Analysis of healthcare resource utilization with intensive insulin therapy in critically ill patients

Greet Van Den Berghe, Pieter J. Wouters, Katrien Kesteloot, Daniel E. Hilleman

Research output: Contribution to journalArticle

167 Citations (Scopus)

Abstract

Objective: To perform an analysis of healthcare resource utilization with intensive insulin therapy, which has recently been shown to reduce morbidity and mortality rates of mechanically ventilated critically ill patients in a surgical intensive care unit. Design: A post hoc cost analysis. Setting: Surgical intensive care unit. Patients: Patients were 1548 mechanically ventilated patients admitted to a surgical intensive care unit. Interventions: A post hoc cost analysis was conducted based on data collected prospectively as part of a large randomized controlled trial. The analysis performed was a healthcare resource utilization analysis in which the cost of hospitalization in the intensive care unit was determined based on length of stay and the frequency of crucial cost-generating morbid events occurring in the intensive and conventional insulin treatment groups. Sensitivity analyses were performed to evaluate the robustness of the findings. Discounting of costs was not per-formed as treatment was limited to the intensive care stay and follow-up was not continued beyond hospitalization. Measurements and Main Results: In the intensive treatment group, total treatment cost was 109,838 Euros (144 Euros per patient). In the conventional treatment group, total treatment cost was 56,359 Euros (72 Euros per patient). The excess cost of intensive insulin therapy was 72 Euros per patient. The total hospitalization cost in the intensive treatment group was 6,067,237 Euros (7931 Euros per patient) compared with 8,275,394 Euros (10,569 Euros per patient) in the conventional treatment group. The excess cost of intensive care unit hospitalization in the conventional vs. intensive treatment group was 2638 Euros per patient. These intensive care unit benefits were not offset by additional costs for care on regular wards. Conclusions: Intensive insulin therapy, which reduces morbidity and mortality rates of mechanically ventilated patients admitted to a surgical intensive care unit, is associated with substantial cost savings compared with conventional insulin therapy.

Original languageEnglish
Pages (from-to)612-616
Number of pages5
JournalCritical Care Medicine
Volume34
Issue number3
DOIs
StatePublished - Mar 2006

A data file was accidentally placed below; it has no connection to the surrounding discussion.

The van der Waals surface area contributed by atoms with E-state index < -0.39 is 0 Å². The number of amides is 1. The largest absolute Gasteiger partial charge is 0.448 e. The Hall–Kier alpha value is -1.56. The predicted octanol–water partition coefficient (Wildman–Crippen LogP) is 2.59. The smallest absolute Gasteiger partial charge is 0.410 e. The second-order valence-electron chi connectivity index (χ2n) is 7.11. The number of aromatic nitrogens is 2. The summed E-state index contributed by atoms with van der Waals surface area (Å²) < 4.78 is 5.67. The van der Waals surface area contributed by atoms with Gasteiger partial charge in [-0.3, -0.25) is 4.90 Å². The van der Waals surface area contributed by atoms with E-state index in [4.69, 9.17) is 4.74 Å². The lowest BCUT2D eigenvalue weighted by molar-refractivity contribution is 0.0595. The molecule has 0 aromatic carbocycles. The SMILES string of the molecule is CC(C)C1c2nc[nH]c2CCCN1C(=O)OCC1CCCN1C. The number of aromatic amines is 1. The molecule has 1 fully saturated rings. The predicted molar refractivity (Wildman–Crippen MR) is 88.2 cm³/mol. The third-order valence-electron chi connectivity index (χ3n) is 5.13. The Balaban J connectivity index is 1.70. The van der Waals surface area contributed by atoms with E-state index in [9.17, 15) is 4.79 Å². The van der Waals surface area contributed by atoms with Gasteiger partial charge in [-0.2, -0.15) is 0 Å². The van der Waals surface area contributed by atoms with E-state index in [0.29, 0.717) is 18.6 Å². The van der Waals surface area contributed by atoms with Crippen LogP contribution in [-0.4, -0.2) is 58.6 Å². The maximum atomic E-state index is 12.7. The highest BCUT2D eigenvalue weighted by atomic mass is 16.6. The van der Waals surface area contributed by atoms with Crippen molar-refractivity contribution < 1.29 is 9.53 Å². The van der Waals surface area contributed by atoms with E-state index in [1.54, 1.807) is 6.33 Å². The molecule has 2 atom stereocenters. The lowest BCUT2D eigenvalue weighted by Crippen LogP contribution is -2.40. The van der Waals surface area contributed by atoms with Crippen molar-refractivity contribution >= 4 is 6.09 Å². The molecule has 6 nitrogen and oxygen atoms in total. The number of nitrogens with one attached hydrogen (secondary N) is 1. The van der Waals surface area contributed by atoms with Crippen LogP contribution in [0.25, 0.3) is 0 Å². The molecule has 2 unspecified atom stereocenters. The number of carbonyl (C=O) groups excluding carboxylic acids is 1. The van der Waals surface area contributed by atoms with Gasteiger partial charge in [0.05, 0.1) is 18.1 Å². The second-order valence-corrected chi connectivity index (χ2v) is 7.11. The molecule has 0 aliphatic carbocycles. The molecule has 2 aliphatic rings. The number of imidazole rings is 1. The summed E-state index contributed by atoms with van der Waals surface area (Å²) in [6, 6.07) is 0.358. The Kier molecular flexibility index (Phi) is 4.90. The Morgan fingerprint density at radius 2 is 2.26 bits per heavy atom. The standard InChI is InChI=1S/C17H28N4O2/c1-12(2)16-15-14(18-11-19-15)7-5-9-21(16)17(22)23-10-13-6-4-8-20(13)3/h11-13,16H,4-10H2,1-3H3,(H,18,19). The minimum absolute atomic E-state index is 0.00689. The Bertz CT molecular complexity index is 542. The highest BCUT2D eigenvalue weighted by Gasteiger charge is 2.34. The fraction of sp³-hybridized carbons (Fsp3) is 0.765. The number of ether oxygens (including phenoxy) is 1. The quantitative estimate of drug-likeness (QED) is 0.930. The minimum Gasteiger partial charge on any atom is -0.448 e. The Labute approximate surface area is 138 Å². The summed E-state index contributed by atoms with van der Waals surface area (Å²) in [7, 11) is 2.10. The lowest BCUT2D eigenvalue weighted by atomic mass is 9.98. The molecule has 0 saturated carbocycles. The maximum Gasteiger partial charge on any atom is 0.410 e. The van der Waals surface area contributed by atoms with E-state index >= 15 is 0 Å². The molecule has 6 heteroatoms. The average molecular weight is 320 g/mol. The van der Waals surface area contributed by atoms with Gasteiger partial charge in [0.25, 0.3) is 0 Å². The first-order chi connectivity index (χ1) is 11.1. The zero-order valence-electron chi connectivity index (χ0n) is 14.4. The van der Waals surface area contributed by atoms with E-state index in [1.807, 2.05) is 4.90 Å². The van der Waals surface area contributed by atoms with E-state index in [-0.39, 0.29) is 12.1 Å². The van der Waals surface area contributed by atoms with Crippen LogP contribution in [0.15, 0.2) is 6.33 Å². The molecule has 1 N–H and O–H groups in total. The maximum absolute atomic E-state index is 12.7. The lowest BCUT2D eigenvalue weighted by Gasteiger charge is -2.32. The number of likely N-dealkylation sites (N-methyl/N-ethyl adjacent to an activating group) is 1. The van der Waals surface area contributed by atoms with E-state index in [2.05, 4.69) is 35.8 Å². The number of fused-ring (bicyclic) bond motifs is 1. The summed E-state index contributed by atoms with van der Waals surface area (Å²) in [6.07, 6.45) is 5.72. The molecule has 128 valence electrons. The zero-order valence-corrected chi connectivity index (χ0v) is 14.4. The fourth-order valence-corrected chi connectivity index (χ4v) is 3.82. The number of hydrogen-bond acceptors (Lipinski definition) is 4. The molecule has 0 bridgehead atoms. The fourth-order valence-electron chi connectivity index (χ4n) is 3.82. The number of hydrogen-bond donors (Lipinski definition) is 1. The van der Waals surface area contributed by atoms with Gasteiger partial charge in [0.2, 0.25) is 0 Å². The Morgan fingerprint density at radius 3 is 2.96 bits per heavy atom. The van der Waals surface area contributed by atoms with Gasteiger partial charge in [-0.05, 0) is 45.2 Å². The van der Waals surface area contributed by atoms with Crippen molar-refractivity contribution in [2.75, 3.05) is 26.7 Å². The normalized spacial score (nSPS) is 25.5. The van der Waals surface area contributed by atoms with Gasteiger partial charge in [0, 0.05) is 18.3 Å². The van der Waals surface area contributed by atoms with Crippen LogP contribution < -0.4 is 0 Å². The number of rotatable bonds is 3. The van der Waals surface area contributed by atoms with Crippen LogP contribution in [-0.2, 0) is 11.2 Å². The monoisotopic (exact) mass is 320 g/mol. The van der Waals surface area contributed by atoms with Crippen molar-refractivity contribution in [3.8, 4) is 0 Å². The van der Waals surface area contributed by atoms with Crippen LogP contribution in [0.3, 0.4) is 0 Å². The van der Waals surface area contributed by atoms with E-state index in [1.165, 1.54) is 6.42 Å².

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Critical Illness
Insulin
Delivery of Health Care
Intensive Care Units
Costs and Cost Analysis
Critical Care
Hospitalization
Therapeutics
Health Care Costs
Morbidity
Mortality
Cost Savings
Length of Stay
Randomized Controlled Trials

All Science Journal Classification (ASJC) codes

  • Critical Care and Intensive Care Medicine

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Analysis of healthcare resource utilization with intensive insulin therapy in critically ill patients. / Van Den Berghe, Greet; Wouters, Pieter J.; Kesteloot, Katrien; Hilleman, Daniel E.

In: Critical Care Medicine, Vol. 34, No. 3, 03.2006, p. 612-616.

Research output: Contribution to journalArticle

Van Den Berghe, Greet ; Wouters, Pieter J. ; Kesteloot, Katrien ; Hilleman, Daniel E. / Analysis of healthcare resource utilization with intensive insulin therapy in critically ill patients. In: Critical Care Medicine. 2006 ; Vol. 34, No. 3. pp. 612-616.
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AB - Objective: To perform an analysis of healthcare resource utilization with intensive insulin therapy, which has recently been shown to reduce morbidity and mortality rates of mechanically ventilated critically ill patients in a surgical intensive care unit. Design: A post hoc cost analysis. Setting: Surgical intensive care unit. Patients: Patients were 1548 mechanically ventilated patients admitted to a surgical intensive care unit. Interventions: A post hoc cost analysis was conducted based on data collected prospectively as part of a large randomized controlled trial. The analysis performed was a healthcare resource utilization analysis in which the cost of hospitalization in the intensive care unit was determined based on length of stay and the frequency of crucial cost-generating morbid events occurring in the intensive and conventional insulin treatment groups. Sensitivity analyses were performed to evaluate the robustness of the findings. Discounting of costs was not per-formed as treatment was limited to the intensive care stay and follow-up was not continued beyond hospitalization. Measurements and Main Results: In the intensive treatment group, total treatment cost was 109,838 Euros (144 Euros per patient). In the conventional treatment group, total treatment cost was 56,359 Euros (72 Euros per patient). The excess cost of intensive insulin therapy was 72 Euros per patient. The total hospitalization cost in the intensive treatment group was 6,067,237 Euros (7931 Euros per patient) compared with 8,275,394 Euros (10,569 Euros per patient) in the conventional treatment group. The excess cost of intensive care unit hospitalization in the conventional vs. intensive treatment group was 2638 Euros per patient. These intensive care unit benefits were not offset by additional costs for care on regular wards. Conclusions: Intensive insulin therapy, which reduces morbidity and mortality rates of mechanically ventilated patients admitted to a surgical intensive care unit, is associated with substantial cost savings compared with conventional insulin therapy.

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